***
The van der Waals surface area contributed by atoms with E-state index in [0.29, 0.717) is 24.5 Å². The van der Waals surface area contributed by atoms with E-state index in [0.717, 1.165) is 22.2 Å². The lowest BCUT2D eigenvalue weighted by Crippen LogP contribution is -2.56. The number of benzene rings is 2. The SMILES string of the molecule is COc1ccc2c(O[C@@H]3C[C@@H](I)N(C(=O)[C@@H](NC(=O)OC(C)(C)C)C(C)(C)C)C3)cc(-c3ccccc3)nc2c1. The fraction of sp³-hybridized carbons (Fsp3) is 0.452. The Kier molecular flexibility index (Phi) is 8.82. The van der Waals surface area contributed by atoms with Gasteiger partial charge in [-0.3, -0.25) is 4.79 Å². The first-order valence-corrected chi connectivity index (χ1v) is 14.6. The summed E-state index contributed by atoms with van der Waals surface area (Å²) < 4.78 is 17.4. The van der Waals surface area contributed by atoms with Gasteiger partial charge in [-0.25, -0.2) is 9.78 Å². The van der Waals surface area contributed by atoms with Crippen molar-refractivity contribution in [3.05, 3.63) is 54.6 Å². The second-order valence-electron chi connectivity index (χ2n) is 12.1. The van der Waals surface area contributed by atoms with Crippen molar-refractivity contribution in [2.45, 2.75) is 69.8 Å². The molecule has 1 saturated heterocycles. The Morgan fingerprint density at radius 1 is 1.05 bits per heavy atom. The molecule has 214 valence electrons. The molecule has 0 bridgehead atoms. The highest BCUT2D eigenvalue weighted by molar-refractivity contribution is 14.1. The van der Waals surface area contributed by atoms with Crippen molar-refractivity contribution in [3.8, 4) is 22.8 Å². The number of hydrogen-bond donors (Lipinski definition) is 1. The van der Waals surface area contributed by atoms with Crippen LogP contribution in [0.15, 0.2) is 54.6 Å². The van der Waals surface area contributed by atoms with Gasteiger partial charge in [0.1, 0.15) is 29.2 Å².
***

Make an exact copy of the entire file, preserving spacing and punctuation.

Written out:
The van der Waals surface area contributed by atoms with E-state index in [0.29, 0.717) is 24.5 Å². The van der Waals surface area contributed by atoms with E-state index in [0.717, 1.165) is 22.2 Å². The lowest BCUT2D eigenvalue weighted by Crippen LogP contribution is -2.56. The number of benzene rings is 2. The SMILES string of the molecule is COc1ccc2c(O[C@@H]3C[C@@H](I)N(C(=O)[C@@H](NC(=O)OC(C)(C)C)C(C)(C)C)C3)cc(-c3ccccc3)nc2c1. The fraction of sp³-hybridized carbons (Fsp3) is 0.452. The Kier molecular flexibility index (Phi) is 8.82. The van der Waals surface area contributed by atoms with Gasteiger partial charge in [-0.3, -0.25) is 4.79 Å². The first-order valence-corrected chi connectivity index (χ1v) is 14.6. The summed E-state index contributed by atoms with van der Waals surface area (Å²) < 4.78 is 17.4. The van der Waals surface area contributed by atoms with Gasteiger partial charge in [-0.25, -0.2) is 9.78 Å². The van der Waals surface area contributed by atoms with Crippen molar-refractivity contribution in [3.05, 3.63) is 54.6 Å². The second-order valence-electron chi connectivity index (χ2n) is 12.1. The van der Waals surface area contributed by atoms with Crippen molar-refractivity contribution in [2.45, 2.75) is 69.8 Å². The molecule has 1 saturated heterocycles. The Morgan fingerprint density at radius 1 is 1.05 bits per heavy atom. The molecule has 214 valence electrons. The molecule has 0 bridgehead atoms. The highest BCUT2D eigenvalue weighted by molar-refractivity contribution is 14.1. The van der Waals surface area contributed by atoms with Crippen molar-refractivity contribution in [3.8, 4) is 22.8 Å². The number of hydrogen-bond donors (Lipinski definition) is 1. The van der Waals surface area contributed by atoms with Crippen LogP contribution in [0.15, 0.2) is 54.6 Å². The van der Waals surface area contributed by atoms with Gasteiger partial charge in [0.1, 0.15) is 29.2 Å².